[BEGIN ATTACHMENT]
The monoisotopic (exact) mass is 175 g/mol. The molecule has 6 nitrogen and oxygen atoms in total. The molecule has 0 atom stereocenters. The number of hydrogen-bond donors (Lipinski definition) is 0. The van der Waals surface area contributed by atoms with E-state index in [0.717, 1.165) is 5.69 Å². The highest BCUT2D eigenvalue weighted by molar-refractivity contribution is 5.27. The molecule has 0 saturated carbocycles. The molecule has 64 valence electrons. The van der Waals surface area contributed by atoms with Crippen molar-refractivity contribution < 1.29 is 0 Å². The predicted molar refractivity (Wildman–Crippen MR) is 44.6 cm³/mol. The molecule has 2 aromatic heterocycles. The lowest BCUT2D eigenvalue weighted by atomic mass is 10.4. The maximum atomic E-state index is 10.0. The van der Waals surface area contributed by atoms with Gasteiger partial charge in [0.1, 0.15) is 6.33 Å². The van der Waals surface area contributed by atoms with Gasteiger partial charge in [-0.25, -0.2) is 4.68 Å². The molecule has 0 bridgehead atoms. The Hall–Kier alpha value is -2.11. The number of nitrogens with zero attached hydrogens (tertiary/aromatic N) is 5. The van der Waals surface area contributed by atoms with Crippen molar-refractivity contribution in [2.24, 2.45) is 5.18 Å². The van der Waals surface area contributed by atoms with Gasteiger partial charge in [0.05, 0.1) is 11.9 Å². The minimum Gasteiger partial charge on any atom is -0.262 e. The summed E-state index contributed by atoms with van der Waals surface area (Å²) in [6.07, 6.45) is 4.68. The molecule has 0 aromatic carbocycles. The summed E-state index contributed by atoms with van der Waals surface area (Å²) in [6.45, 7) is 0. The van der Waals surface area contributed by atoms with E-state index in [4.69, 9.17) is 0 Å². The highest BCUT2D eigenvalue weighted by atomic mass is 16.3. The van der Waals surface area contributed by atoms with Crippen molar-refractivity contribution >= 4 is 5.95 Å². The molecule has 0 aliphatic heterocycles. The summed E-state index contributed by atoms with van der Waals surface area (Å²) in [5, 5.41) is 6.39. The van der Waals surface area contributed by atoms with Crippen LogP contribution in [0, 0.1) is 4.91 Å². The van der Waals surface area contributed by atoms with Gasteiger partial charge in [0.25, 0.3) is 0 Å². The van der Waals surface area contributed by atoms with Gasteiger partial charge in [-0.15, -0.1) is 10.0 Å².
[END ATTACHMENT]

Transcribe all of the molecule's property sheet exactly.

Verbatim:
The monoisotopic (exact) mass is 175 g/mol. The molecule has 6 nitrogen and oxygen atoms in total. The molecule has 0 atom stereocenters. The number of hydrogen-bond donors (Lipinski definition) is 0. The van der Waals surface area contributed by atoms with E-state index in [0.717, 1.165) is 5.69 Å². The highest BCUT2D eigenvalue weighted by molar-refractivity contribution is 5.27. The molecule has 0 saturated carbocycles. The molecule has 64 valence electrons. The van der Waals surface area contributed by atoms with Crippen molar-refractivity contribution < 1.29 is 0 Å². The predicted molar refractivity (Wildman–Crippen MR) is 44.6 cm³/mol. The molecule has 2 aromatic heterocycles. The lowest BCUT2D eigenvalue weighted by atomic mass is 10.4. The maximum atomic E-state index is 10.0. The van der Waals surface area contributed by atoms with Gasteiger partial charge in [0.1, 0.15) is 6.33 Å². The van der Waals surface area contributed by atoms with Gasteiger partial charge in [-0.25, -0.2) is 4.68 Å². The molecule has 0 bridgehead atoms. The Hall–Kier alpha value is -2.11. The number of nitrogens with zero attached hydrogens (tertiary/aromatic N) is 5. The van der Waals surface area contributed by atoms with Crippen molar-refractivity contribution in [2.24, 2.45) is 5.18 Å². The van der Waals surface area contributed by atoms with Gasteiger partial charge in [0.05, 0.1) is 11.9 Å². The minimum Gasteiger partial charge on any atom is -0.262 e. The summed E-state index contributed by atoms with van der Waals surface area (Å²) in [6.07, 6.45) is 4.68. The molecule has 0 aromatic carbocycles. The summed E-state index contributed by atoms with van der Waals surface area (Å²) in [6.45, 7) is 0. The van der Waals surface area contributed by atoms with E-state index in [4.69, 9.17) is 0 Å². The highest BCUT2D eigenvalue weighted by atomic mass is 16.3. The van der Waals surface area contributed by atoms with Crippen molar-refractivity contribution >= 4 is 5.95 Å². The molecule has 0 aliphatic heterocycles. The summed E-state index contributed by atoms with van der Waals surface area (Å²) in [5, 5.41) is 6.39. The van der Waals surface area contributed by atoms with Crippen LogP contribution in [0, 0.1) is 4.91 Å². The van der Waals surface area contributed by atoms with Gasteiger partial charge in [0.25, 0.3) is 0 Å². The van der Waals surface area contributed by atoms with Gasteiger partial charge in [-0.15, -0.1) is 10.0 Å².